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January 11, 2022

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Fire Safety

“Over a third of businesses do not have suitable fire risk assessments in place”, new survey finds

With employees and customers returning to workplaces and stores following the pandemic, new research by fire safety specialist, JLA, has revealed that many companies are ill-equipped to deal with the growing risk of fires at their sites – posing huge risk to employee and customer safety.

FireRiskAssessment-21According to the nationally representative survey of 250 business owners, over a third of businesses (38%) do not have suitable fire risk assessments in place and more than 80% of businesses do not have written regulations against false fire alarms, and the risks they pose, within their company handbooks.

What’s worse, is that almost 40% of the businesses surveyed have not given all of their staff training on the common causes of false alarms and how to mitigate the risks of these happening within their workplace.

This was particularly prevalent in restaurants, bars and cafes, where this figure rises to 75% suggesting that if businesses do not train their staff in fire prevention, the associated risks could be huge. In particular, damaged reputation, loss of revenue and a decrease in business efficiency, are all potential consequences if businesses and employees are not prepared to deal with the impact of a false fire alarm sounding.

The research, carried out by JLA, as part of its “False fire alarms” campaign, revealed a huge lack of business preparedness in mitigating the risks associated with false fire alarms.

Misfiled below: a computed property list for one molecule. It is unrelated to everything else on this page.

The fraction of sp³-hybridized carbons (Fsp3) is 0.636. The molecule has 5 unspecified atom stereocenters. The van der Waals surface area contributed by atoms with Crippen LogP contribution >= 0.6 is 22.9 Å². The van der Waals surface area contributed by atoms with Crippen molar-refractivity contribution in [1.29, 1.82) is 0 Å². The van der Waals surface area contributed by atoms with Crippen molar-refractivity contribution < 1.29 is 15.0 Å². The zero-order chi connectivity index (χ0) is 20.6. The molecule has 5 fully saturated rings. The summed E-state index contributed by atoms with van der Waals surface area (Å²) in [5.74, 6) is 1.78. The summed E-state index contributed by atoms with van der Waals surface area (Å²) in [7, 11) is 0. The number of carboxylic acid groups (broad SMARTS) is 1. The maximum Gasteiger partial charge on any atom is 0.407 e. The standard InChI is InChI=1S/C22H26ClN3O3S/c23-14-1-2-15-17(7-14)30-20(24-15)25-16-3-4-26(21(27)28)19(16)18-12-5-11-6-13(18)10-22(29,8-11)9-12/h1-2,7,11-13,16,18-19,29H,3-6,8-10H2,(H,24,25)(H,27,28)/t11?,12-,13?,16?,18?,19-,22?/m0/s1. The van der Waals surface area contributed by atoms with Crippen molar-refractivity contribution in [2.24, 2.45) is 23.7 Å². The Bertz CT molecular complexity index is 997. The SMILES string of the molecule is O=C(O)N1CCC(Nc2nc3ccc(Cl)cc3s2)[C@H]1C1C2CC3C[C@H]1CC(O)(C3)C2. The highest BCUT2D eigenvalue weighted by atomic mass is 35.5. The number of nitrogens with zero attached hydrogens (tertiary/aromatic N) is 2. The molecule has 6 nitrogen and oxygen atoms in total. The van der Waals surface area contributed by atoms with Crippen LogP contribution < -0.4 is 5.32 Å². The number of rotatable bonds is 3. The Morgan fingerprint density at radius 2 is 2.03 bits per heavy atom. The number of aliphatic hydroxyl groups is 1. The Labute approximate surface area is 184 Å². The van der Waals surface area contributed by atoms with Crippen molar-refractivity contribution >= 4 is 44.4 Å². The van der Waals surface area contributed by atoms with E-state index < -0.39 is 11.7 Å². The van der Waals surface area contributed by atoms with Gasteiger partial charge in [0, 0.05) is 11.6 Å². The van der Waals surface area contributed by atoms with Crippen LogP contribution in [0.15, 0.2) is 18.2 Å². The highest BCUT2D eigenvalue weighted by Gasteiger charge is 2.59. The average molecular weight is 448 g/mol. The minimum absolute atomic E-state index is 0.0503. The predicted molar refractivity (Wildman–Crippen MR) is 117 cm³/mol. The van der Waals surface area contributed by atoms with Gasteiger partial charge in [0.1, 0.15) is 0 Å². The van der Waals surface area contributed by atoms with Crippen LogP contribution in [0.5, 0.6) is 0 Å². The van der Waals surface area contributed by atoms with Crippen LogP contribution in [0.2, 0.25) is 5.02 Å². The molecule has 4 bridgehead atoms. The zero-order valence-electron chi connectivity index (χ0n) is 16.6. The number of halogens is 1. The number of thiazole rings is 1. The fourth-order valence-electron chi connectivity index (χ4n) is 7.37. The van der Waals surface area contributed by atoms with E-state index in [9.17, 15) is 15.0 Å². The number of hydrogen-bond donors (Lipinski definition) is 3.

To best prepare for these risks, businesses should:

  • Ensure effective, regular maintenance of all fire alarm equipment;
  • Provide training to employees on how to prevent false alarms
  • Ensure employees know how to respond to a false fire alarm to minimise disruption to the business.

Commenting on this research, Peter Martin, Operations Director, Fire & Security at JLA, says: “The events of the past year have understandably caused businesses attention to move on towards more ‘business-critical’ decisions. However, with a potential 18 months of fire safety complacency, the risks to businesses now, as staff and customers slowly start to return to sites, could be much worse than anticipated.

“Our survey revealed worrying statistics around businesses both not maintaining their fire safety equipment, or delivering vital fire safety training to their staff. This suggests that if a fire were to occur, many organisations could be placing their customers, and employees, under extreme risk.

“At a time when British businesses need the continued loyalty of their customers and staff, prioritising safety and reducing the risk of false fire alarms is a priority for every organisation. Ensuring fire alarms are being frequently tested and maintained is absolutely essential. Failing to do so could not only risk the lives of employees and customers but could leave the business facing extreme fines and a damaged reputation.”

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  • Hackitt’s Golden Thread: Fire, facilities and building safety
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